Wow … our little barrel has come a long way in a relatively short period of time. You’ll recall that we cut short our last effort at barrel aging due to some severe leakage issues. We yanked out the mix, bottled, and have since consumed about a quarter of the effort — while also rushing our baby to the ER in hopes of saving its little life.
Thanks to Sean and the team at Copper Fox Distillery for providing guidance on resuscitating the little guy (I must also say that when I spoke to Sean he was more than kind/courteous/helpful in offering to fully replace the barrel) and after a period of testing with water the barrel seems ready to go.
After all that effort what to do by way of a recipe choice? Given the make up of the ingredients in the Chocolate Martica I wanted to try something that was comprised of non-aged (or at least very minor aging) ingredients. Hhhhmmm … the El Presidente? The drink was interesting when I last tried it, wasn’t wowed by it, but maybe the aging process could change that? It was at this point that I did what I usually do in such moments of drink indecision … went out and acquired a bunch of new ingredients (by this spirits that I have either never tasted or purchased before) for a little inspiration and experimentation. Never a fan of the Negroni, I tested several recipe variations from the classic 1:1:1 ratio to my new favorite recipe using one and half ounces of gin to three quarters ounces each of Campari and Carpano and discovered that this drink is really nice. How about the Trident? Having acquired Aquavit and Cynar I mixed one up and man-o-man-o-man is this a cup of something nice. Ok, maybe I found my subject.
Not so fast bucko! Upon skimming my prior barrel aging notes I saw a comment about possible next test subjects and out popped and old familiar name … the Martinez. This classic drink I am afraid to say is one that I make frequently but incorrectly. Never possessing Old Tom gin for lack of trying to purchase it I usually made due with a London dry gin spritzed with some simple syrup. After slapping myself around and given said new ingredient acquisition program noted above theSpeakista now had a brand new bottle of Ransom Old Tom in his grubby little fingers and set about to mix up a test. Recollection of Rick’s Martinez comparison yielded my new formulation (the Jamie Boudreau version) and upon sipping discovered that while you should never regret past decisions I regretted never doing this drink correctly. This drink, when properly made, is a work of art … gin, sweet vermouth, maraschino and bitters are in harmony producing a drink that is floral, botanical, slightly sweet and slightly bitter all at the same time. LOVELY. Not only have I found a new drink friend to return to over and over again but we also found the drink to use for our next test subject.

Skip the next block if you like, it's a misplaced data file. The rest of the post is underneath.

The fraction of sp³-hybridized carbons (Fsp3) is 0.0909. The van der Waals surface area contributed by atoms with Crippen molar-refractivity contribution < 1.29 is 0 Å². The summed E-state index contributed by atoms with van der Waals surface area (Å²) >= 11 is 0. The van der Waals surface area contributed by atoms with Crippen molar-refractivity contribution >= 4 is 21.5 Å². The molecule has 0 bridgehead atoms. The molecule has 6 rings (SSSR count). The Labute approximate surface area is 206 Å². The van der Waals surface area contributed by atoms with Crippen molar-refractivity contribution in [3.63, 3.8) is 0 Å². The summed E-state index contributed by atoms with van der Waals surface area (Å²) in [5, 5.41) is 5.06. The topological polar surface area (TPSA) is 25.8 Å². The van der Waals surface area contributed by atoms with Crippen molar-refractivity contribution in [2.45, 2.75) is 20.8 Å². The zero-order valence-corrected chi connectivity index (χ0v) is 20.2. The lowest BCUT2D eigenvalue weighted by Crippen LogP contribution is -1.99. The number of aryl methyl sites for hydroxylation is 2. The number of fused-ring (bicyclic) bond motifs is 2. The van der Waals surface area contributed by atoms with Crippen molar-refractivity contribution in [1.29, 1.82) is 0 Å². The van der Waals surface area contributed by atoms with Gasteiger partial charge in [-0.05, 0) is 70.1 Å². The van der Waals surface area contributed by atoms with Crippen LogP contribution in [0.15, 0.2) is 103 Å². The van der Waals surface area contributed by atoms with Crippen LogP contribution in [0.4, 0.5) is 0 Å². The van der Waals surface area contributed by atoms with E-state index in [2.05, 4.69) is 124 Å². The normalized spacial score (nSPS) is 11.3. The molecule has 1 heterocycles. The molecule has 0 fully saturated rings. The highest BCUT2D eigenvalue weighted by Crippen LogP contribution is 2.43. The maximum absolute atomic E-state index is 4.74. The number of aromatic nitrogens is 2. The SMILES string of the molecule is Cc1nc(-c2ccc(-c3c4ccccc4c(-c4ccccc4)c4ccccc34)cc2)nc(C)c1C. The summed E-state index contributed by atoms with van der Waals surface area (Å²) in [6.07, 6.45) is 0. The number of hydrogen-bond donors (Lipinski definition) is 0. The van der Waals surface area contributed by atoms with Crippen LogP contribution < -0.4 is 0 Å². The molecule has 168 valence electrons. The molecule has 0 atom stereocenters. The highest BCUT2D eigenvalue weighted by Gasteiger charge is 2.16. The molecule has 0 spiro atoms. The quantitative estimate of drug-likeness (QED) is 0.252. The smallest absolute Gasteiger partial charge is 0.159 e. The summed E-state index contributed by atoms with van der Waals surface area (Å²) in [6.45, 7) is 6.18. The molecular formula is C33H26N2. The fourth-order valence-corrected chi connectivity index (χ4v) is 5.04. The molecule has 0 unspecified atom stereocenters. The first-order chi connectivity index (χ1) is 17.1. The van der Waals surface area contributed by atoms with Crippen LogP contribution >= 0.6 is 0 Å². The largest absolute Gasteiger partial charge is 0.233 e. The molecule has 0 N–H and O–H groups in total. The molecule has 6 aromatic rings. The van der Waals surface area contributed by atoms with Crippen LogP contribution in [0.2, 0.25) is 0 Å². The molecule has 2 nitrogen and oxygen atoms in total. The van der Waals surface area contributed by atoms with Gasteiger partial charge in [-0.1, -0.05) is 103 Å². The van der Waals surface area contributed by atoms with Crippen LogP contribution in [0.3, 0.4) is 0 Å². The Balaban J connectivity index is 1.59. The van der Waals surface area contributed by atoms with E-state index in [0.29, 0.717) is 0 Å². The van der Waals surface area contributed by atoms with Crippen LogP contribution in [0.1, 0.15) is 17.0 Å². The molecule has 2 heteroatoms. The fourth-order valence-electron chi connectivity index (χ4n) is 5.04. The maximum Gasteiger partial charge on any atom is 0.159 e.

Note: for purposes of future tracking the drink was pre-batched and put into the barrel on Friday July 30th.
Recipe used and adapted based on the one sourced from Kaiser Penguin and Spirits and Cocktails (recipe scaled for Project Barrel Aging)
• 2 cups + 2 oz Ransom Old Tom Gin
• 2 cups + 2 oz Carpano Antica vermouth
• 4 oz Luxardo Maraschino
• 20 dashes of Regan’s Orange bitters
Assembly: Poured all ingredients into the barrel, said a little prayer to the Anti-Leak God and sealed her up. Fingers are crossed.
The plan: Keep her sealed up and do my best to not check for an entire month. At that point pull out a small sample and test … if in good shape determine if we should proceed and then check every two weeks.
Expectations: Was some what torn on this drink, in terms of making, in part because I have selected another drink that prior to aging is already lush in its own right. My expectations would be for the bitters to mellow and the mix to gradually become sweeter.
So here we go … we’ll check back in a month.